Lyceum of the Philippines University

History of Lyceum of the Philippines University

Lyceum of the Philippines University prides itself with its long and rich tradition of Academic Excellence through the legacy of its founder, Dr. Jose P. Laurel. The only president to have served in all three branches of the Government, Dr. Laurel was a successful lawyer, legislator, constitutionalist, jurist, writer, scholar, statesman, philosopher, and above all things, an educator.

Dr. Laurel’s concern for education was his most abiding passion. A graduate of top educational institutions such as University of the Philippines College of Law, Escuela de Derecho, University of Santo Tomas and Yale University, his credentials as an educator were unassailable. He wrote extensively on Education and managed to teach in several educational institutions on Manila, despite his numerous commitments.

During the Second World War, as the leader of the nation during its darkest period in its history, he introduced educational policies that emphasized and upheld national morale and character. As a senator after the war, he authored the law creating the National Education Board alongside Sen. Claro M. Recto.

The inspiration to establish a school came to him in the early 1920’s while a student at Yale. Three decades later, along with some of his close friends, he turned this dream into a reality. With the aim of becoming a center of academic excellence in the Philippines and the Far East, Lyceum of the Philippines University (then still a college) formally opened its doors to the public on July 7, 1952.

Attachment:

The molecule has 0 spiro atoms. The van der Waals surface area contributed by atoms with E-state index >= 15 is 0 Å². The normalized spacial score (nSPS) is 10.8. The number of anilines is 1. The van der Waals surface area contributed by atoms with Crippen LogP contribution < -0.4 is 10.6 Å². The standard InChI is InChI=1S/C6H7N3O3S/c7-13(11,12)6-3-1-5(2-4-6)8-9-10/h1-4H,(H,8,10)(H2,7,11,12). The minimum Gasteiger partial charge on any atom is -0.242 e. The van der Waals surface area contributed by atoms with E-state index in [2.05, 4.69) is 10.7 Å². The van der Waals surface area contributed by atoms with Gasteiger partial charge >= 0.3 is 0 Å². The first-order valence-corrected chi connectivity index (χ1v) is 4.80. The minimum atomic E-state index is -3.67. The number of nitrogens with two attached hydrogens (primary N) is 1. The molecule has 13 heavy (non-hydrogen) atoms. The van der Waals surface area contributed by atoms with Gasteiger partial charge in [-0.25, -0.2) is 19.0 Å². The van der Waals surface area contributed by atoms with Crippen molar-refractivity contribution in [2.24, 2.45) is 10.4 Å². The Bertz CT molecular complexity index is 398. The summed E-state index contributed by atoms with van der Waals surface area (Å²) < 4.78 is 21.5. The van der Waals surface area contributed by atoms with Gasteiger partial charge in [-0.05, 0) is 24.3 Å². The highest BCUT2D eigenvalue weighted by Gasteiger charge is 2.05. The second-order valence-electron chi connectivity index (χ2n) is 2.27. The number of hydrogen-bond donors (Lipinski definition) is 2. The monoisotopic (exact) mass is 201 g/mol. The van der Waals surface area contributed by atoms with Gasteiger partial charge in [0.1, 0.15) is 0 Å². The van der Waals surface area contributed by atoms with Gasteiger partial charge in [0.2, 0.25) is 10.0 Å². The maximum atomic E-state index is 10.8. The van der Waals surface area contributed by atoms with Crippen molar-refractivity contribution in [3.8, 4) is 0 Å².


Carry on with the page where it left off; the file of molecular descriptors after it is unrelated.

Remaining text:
With his admiration for knowledge and his appreciation of classical thought, Dr. Laurel named the school Lyceum of the Philippines after Lykeios, the site in ancient Athens where the great philosopher Aristotle nurtured the minds of his protégées. The school’s motto, “Veritas et Fortitudo, Pro Deo et Patria”, reflects Dr. Laurel’s belief in the value of learning and character formation for God and country.

Unfortunately, Dr. Laurel unexpectedly died in 1959 while at work.

On his third son, Sotero, who was then in the practice of law, fell the mantle of responsibility of running the school. He was the natural choice as in years earlier it was Senator Sotero who helped his father organize Lyceum and acted as the first executive secretary to his father, the school President, before resuming his law practice.

For the next forty-three years, it was this chosen son, Sotero, who nurtured the school and made it grow beyond Manila into the provinces.

In 1966, he founded the Lyceum of the Philippines University-Batangas followed by Lyceum of the Philippines-Laguna in 2000. Both campuses are now headed by Senator Laurel’s fourth son, Peter, who was elected President in 2000.

In 2008, another campus in Cavite was established to bring the total number of LPU campuses to four with a grand total enrollment of approximately 25,000 students, about 10,000 of whom are enrolled in various hospitality courses.

Senator Laurel’s eldest son, Atty. Roberto Laurel, heads the Manila and Cavite Campuses as President.